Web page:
One aspect of this invention is to provide a new process for increasing the light sensitivity of silver halide photographic emulsions by using novel complexes of noble metals. An additional aspect is to control the reciprocity failure characteristics of emulsions by combining these novel compounds with other sensitizers such as sulfur and/or gold. The new compounds combine in one molecule a noble metal such as Platinum which can act as a sensitizer and a reducing function. Where the noble metal is strongly complexed by ligands such as phosphine, it is not available for complexation by gelatin.

The invention is practiced with the use of a new class of sensitizers for silver halide which have the general formula:

(R3 P)xMXyHz

where M is a noble metal such as Platinum, Palladium, or Iridium, x is 2 or 3 (depending upon the volume of M), y is 1 or 2, X is a halide such as chloride, bromide or iodide or a pseudohalide ligand such as cyano, nitroso, etc. and z is 1 or 2 R represents any organic radical which can be alkyl, aryl, heterocyclic or alicyclic. Such compounds may be synthesized by the reduction of the corresponding halo phosphine complexes as reported by Chatt and Shaw in the Journal of the Chemical Society (1962), page 5075 and by Bailar and Itatani in Inorganic Chemistry (1965), page 1618.

BRIEF DESCRIPTION OF THE INVENTION

In our research to find ways to increase the photographic sensitivity of silver halide emulsions, we have discovered a class of compounds which incorporate both the noble metals such as Platinum complexed by phosphines and a reducing function into one molecule so that the metal cannot be complexed by the gelatin colloid. As a result these compounds efficiently sensitize silver halide emulsions particularly when combined with sulfur sensitizers or with sulfur and gold sensitizers. Particular combinations have been shown to be desirable for different exposure times.

Typical examples of useful compounds which can be used in the present invention are:

((CH3)3 P)2 PtClH

((C2 H5)3 P)2 PtClH

((C6 H5)3 P)2 PtClH

((CH3)3 P)2 PtBrH

((C2 H5)3 P)2 PtBrH

((C6 H5)3 P)2 PtBrH

((CH3)3 P)2 PdClH

((C2 H5)3 P)2 PdClH

((C6 H5)3 P)2 PdClH

((CH3)3 P)2 PdBrH

((C2 H5)3 P)2 PdBrH

((C6 H5)3 P)2 PdBrH

((CH3)3 P)3 IrCl2 H

((C2 H5)3 P)3 IrCl2 H

((C6 H5)3 P)3 IrCl2 H

((CH3)3 P)3 IrBr2 H

((C2 H5)3 P)3 IrBr2 H

((C6 H5)3 P)3 IrBr2 H

((CH3)3 P)3 IrClH2 

(C2 H5)3 P)3 IrClH2 

((C6 H5)3 P)3 IrClH2 

In the practice of the present invention, the novel compounds are added in an amount ranging from about 2 to 200 micromoles per mole of silver halide. It is preferred that the compounds are added in a range of from 5 to 100 micromoles per mole of silver halide. They may be added to the emulsion as dilute solutions in an organic, water miscible solvent such as methanol or acetone.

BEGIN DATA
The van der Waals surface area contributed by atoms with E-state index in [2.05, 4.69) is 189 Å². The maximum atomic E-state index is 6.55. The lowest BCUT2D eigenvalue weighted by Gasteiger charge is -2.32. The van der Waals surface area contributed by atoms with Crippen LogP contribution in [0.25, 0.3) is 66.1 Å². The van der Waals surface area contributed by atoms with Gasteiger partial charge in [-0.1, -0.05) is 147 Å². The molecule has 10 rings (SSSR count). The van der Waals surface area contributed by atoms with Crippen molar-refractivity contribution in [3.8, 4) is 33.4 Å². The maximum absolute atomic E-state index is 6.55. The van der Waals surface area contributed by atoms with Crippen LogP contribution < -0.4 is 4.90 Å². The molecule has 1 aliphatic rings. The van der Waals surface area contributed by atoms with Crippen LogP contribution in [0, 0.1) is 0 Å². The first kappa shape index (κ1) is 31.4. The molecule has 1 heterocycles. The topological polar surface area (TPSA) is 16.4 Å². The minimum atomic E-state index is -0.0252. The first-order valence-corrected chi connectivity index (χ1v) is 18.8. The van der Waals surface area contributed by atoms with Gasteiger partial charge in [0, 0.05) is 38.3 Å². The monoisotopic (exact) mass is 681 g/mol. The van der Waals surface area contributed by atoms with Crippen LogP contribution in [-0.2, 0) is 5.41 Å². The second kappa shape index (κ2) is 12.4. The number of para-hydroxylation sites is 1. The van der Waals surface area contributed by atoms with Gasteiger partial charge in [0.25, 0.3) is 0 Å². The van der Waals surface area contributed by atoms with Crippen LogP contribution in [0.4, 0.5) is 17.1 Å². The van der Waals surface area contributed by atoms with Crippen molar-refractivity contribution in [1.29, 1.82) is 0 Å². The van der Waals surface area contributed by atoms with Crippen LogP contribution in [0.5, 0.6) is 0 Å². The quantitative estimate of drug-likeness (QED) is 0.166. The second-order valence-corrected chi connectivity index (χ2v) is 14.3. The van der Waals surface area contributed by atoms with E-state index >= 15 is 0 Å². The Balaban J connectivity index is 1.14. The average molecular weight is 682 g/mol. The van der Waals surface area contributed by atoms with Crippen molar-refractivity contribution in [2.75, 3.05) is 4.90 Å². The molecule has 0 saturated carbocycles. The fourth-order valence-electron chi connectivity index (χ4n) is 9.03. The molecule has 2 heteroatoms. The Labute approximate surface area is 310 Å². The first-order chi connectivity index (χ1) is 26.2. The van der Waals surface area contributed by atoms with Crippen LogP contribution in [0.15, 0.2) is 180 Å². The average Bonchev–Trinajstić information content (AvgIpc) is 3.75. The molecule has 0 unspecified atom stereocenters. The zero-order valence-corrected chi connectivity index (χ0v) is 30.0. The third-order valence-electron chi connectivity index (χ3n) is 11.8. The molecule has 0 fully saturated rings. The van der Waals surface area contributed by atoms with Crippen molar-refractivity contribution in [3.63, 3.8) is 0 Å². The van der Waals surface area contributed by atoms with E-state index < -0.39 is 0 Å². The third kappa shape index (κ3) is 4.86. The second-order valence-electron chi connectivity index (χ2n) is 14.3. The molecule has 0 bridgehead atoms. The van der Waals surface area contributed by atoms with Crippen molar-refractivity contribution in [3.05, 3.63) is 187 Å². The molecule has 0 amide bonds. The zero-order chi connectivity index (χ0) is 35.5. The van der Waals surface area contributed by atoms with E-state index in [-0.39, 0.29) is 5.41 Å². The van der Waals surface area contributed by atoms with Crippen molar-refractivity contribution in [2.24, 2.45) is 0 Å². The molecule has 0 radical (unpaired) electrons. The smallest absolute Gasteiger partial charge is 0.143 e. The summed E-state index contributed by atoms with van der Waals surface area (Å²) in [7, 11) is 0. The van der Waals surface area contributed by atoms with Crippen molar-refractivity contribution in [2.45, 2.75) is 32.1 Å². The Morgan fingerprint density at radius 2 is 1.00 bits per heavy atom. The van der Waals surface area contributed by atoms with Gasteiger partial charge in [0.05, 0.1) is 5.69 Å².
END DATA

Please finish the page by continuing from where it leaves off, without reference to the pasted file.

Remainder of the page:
DETAILED DESCRIPTION OF THE INVENTION

Any of the various types of photographic silver halide emulsions may be used in the practice of the present invention. Silver chloride, silver bromide, silver bromoiodide, silver chlorobromide, silver bromochloride, silver bromochloroiodide, silver chlorobromoiodide and mixtures thereof may be used for example.

Any configuration of grains, cubic, orthorhombic, hexagonal, tabular, epitaxial or mixtures thereof may be used. These emulsions are prepared by any of the well known procedures, e.g., single or double jet emulsions as described by Wietz et al., U.S. Pat. No. 2,222,264, Illingsworth, U.S. Pat. No. 3,320,069, McBride, U.S. Pat. No. 3,271,157 and U.S. Pat. Nos. 4,425,425 and 4,425,426.

The silver halide emulsions of this invention may be unwashed or washed to remove soluble salts by products. In the latter case the soluble salts can be removed by chill setting and leaching or the emulsion can be coagulation washed e.g., by the procedure described by Hewitson et al., U.S. Pat. No. 2,618,556; Yutzy et al., U.S. Patent 2,614,928; Yackel, U.S. Pat. No. 2,565,418; Hart et al., U.S. Pat. No. 3,241,969; and Waller et al., U.S. Pat. No. 2,489,341.

Silver halide emulsions of this invention can be protected against the production of fog and stabilized against changes in sensitivity during keeping by the addition of antifoggants and stabilizers alone or in combination, these can include the thiazolium salts described in Staud, U.S. Pat. No. 2,131,038 and Allen U.S. Pat. No. 2,694,716; the azaindines described in Piper, U.S. Pat. No. 2,886,437 and Heimbach U.S. Pat. No. 2,444,605; the mercury salts described in Allen, U.S. Pat. No. 2,728,663; the urazoles described in Anderson, U.S. Pat. No. 3,287,135; the sulfocatechols described in Kennard, U.S. Pat. No. 3,235,652; the oximes described in Carrol et al., British Patent 623,448; nitron; nitroindazoles; the polyvalent metal salts described in Jones, U.S. Pat. No. 2,839,405; and the thiuronium salts described in Herz, U.S. Pat. No. 3,220,839.